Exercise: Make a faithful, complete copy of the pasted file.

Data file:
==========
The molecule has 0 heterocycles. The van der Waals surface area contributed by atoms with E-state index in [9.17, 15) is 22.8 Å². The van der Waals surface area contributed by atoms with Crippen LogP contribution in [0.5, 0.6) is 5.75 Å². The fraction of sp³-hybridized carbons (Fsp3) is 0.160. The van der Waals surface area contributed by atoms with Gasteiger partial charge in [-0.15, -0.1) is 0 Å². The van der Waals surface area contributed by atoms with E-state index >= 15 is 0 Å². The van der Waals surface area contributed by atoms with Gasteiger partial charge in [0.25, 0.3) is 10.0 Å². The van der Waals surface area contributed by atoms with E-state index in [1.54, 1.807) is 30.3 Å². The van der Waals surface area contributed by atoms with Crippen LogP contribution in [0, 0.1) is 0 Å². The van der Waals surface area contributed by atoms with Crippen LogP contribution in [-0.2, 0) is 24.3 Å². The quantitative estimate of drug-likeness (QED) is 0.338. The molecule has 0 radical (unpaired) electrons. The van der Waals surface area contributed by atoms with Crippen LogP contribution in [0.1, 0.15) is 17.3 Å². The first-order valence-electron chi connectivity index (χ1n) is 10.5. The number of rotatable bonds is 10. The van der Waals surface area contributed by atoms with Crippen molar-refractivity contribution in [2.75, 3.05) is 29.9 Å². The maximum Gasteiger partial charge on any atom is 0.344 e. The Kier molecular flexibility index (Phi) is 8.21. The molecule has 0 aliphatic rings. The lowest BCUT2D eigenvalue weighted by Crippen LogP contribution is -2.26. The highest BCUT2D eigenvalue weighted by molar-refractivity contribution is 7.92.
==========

The molecule has 0 heterocycles. The van der Waals surface area contributed by atoms with E-state index in [9.17, 15) is 22.8 Å². The van der Waals surface area contributed by atoms with Crippen LogP contribution in [0.5, 0.6) is 5.75 Å². The fraction of sp³-hybridized carbons (Fsp3) is 0.160. The van der Waals surface area contributed by atoms with Gasteiger partial charge in [-0.15, -0.1) is 0 Å². The van der Waals surface area contributed by atoms with E-state index >= 15 is 0 Å². The van der Waals surface area contributed by atoms with Gasteiger partial charge in [0.25, 0.3) is 10.0 Å². The van der Waals surface area contributed by atoms with E-state index in [1.54, 1.807) is 30.3 Å². The van der Waals surface area contributed by atoms with Crippen LogP contribution in [0, 0.1) is 0 Å². The van der Waals surface area contributed by atoms with Crippen LogP contribution in [-0.2, 0) is 24.3 Å². The quantitative estimate of drug-likeness (QED) is 0.338. The molecule has 0 radical (unpaired) electrons. The van der Waals surface area contributed by atoms with Crippen LogP contribution in [0.1, 0.15) is 17.3 Å². The first-order valence-electron chi connectivity index (χ1n) is 10.5. The number of rotatable bonds is 10. The van der Waals surface area contributed by atoms with Crippen molar-refractivity contribution in [2.75, 3.05) is 29.9 Å². The maximum Gasteiger partial charge on any atom is 0.344 e. The Kier molecular flexibility index (Phi) is 8.21. The molecule has 0 aliphatic rings. The lowest BCUT2D eigenvalue weighted by Crippen LogP contribution is -2.26. The highest BCUT2D eigenvalue weighted by molar-refractivity contribution is 7.92.